coupling a control system to the actuation system, the control system being operable to cause movement of the one or more contact pads relative to the component of the vehicle in order to provide tactile information to the user while the user operates the vehicle.
8. The method of claim 7, wherein the tactile display system is coupled to the steering control.
9. The method of claim 8, wherein the restraining system is coupled to or formed integrally with the steering wheel.
10. The method of claim 9, wherein the restraining system comprises a finger well, positioned so as to be accessible by the user while grasping the steering wheel during normal operation of the vehicle.
11. The method of claim 9, wherein the actuation system is disposed at least partially within or at least partially beneath an outer shell of the steering wheel.
12. The system of claim 7, wherein the actuation system provides relative movement between the inner shell and the outer shell in a location remote from the one or more apertures.
13. The method of claim 9, wherein substantially all components of the actuation system and the one or more contact pads are contained within or below an outer shell of the steering wheel.
14. The method of claim 7, wherein the vehicle component is operably coupleable to an auxiliary device associated with the vehicle, the auxiliary device including at least one of: a sound system of the vehicle, a navigational system of the vehicle, a telecommunication system of the vehicle, and/or a position sensing system of the vehicle.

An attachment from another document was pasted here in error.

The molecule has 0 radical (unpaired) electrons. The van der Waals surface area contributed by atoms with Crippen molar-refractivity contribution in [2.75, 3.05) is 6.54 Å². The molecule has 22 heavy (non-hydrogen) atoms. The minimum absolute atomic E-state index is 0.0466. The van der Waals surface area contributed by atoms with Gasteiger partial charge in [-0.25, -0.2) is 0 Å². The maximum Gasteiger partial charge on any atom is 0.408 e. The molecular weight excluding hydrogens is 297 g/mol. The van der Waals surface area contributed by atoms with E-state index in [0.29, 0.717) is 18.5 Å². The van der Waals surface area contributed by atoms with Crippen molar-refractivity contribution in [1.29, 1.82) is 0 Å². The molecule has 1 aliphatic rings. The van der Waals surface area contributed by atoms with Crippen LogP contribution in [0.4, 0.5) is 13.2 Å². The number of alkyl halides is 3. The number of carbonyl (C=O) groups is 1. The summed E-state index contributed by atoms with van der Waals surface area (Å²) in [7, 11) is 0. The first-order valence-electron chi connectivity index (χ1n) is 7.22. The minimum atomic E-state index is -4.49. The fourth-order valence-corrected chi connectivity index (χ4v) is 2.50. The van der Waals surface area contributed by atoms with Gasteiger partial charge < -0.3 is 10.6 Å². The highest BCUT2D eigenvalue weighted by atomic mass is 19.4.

15. The system of claim 1, wherein the one or more contact pads are configured to move circumferentially about the vehicle component.
16. The system of claim 1, wherein at least two of the one or more contact pads share a tactor and are configured to communicate the same tactile information to the plurality of target areas simultaneously.
17. The system of claim 1, wherein the one or more contact pads comprises a substantially continuous strip extending circumferentially about the vehicle component.
18. The system of claim 1, wherein the actuation system is capable of moving the one or more contact pads and the restraining system relative to one another to apply a shear force across the plurality of target areas of the user's skin in a coordinated fashion to thereby provide tactile information to the user.